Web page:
As the plants begin to vine put down a thick layer of mulch to prevent drying out and protect leaves from soil borne disease.
Water generously especially when fruiting. Drought stressed plants will not be as productive nor as sweet.
The male flowers are the first to appear. Perhaps it's an ego thing. They appear at the leaf joint on the main stem and on large side shoots. Female flowers form later on secondary side shoots. Melons produce many flowers but each vine will probably only mature 3-4 fruits. Melons abort a large majority of female blossoms. Gardeners get concerned when they see an egg sized melon shrivel up and die. This too is normal. The energy from that fruit is absorbed into the vine. Remember only 3-4 fruits mature per vine.
Melons benefit from additional fertilizer. Fertilize with fish emulsion and sea kelp when the true leaves appear, blossoms appear and fruit sets. A manure tea is also beneficial.
Handle with Care!
The vines are very fragile and do not like rough handling. If you have to redirect them do so gently.
Disease and Pests
Prevention the best option. Do not over crowd plants so the leaves dry out during the day. Overhead watering is not recommended. Be sure to rotate each year where you plant melons. In between your plantings of melons you can plant dried beans to better utilize space.
Disease Prevention Spray
I have found it beneficial to spray mature vines periodically with Neem, Serenade, and sea kelp . Serenade is a bacteria used to prevent or stop colonization of fungus. Neem is a systemic fungicide and pesticide. Both are safe for beneficial insects.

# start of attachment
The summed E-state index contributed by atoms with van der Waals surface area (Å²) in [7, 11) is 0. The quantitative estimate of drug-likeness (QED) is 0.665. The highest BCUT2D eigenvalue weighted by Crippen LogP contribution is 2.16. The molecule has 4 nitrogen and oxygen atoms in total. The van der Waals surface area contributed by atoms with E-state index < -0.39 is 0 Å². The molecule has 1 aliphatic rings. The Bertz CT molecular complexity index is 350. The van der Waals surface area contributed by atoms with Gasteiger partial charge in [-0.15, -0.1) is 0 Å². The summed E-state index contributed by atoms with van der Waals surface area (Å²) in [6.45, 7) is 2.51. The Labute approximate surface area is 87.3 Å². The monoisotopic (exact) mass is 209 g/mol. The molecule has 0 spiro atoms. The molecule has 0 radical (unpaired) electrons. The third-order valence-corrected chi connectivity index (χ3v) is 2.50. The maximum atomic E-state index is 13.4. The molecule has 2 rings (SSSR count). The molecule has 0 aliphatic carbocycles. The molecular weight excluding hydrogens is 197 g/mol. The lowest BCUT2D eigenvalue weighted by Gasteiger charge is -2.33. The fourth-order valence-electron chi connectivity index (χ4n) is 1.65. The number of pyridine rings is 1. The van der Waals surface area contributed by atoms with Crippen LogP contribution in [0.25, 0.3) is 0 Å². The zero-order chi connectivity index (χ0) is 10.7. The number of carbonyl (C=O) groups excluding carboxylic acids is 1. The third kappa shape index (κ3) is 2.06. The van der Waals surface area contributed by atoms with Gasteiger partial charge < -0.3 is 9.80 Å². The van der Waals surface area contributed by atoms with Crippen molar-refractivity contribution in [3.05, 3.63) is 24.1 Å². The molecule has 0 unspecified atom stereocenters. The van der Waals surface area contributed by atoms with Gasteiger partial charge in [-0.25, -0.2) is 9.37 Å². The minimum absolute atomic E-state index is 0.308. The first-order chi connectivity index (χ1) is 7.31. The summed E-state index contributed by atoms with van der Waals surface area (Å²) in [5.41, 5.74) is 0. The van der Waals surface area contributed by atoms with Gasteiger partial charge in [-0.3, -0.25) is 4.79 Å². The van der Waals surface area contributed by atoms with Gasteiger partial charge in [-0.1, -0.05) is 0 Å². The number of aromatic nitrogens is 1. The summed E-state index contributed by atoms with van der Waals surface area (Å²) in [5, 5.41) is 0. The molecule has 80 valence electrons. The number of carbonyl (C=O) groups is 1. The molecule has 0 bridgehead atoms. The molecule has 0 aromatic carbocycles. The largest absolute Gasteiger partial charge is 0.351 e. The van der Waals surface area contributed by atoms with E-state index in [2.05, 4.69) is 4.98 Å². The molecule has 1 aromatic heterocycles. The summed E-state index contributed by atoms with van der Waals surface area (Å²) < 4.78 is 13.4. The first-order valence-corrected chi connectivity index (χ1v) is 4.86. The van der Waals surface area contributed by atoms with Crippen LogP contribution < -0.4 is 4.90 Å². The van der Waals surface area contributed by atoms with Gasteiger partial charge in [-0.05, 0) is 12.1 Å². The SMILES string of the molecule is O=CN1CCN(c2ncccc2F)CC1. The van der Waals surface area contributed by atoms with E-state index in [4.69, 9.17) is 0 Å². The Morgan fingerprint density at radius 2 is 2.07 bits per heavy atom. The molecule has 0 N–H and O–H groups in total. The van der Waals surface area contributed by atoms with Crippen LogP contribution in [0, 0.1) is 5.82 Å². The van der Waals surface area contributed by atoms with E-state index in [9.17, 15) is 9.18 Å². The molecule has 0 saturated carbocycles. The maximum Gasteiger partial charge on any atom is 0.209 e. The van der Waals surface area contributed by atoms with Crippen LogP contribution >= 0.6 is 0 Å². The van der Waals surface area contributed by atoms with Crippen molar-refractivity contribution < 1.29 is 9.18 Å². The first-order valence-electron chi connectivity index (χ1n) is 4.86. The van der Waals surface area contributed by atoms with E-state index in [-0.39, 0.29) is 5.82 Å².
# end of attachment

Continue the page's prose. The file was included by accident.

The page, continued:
Striped and Spotted Cucumber Beetle
As the beetle feeds on your plants it not only damages leaves but can spread bacterial wilt. Bacterial wilt causes leaves to wilt. To determine if it is bacterial wilt pull a stem apart. If it has a sticky white substance inside, it is probably bacterial wilt and the entire plant should be removed.
Row covers can be used to protect plants until the female flowers develop. Bees and small flies are necessary for pollination so covers need to be removed at that time.
Appears as white areas on leaves. The fungus will use some of the vine's sugars to fuel its growth which may result in less sweet melons. Prune off newly infected leaves. Neem oil, Serenade,or a homemade mixture of 1 tsp baking soda to 1 qt of water can be used to stop the spread.
Routine Prevention Spray
I have found it helpful to spray periodically with the following combination in a one gallon sprayer:
Neem is both a systemic pesticide and fungicide. Serenade is a fungicide. Sea Kelp a foliar fertilizer and Kaolin Clay (Surround) a deterrent.
When a muskmelon is ripe is smells ripe and will slip from the vine when you press where the vine connects to the fruit. The skin between the netting also turns from green to tan or yellow. The netting becomes very rough.
Honeydew are very smooth when immature. As the mature they develop what looks like stretch marks and a sticky surface.
Enjoying Your Melons
Be sure that you plant a variety you actually want. Remember not all melons are the sweet fresh eating type so choose a variety to suit your purpose.
Fresh eating is the best way to enjoy melons. If I have too many ripen at once I cube and freeze them for smoothies or juicing.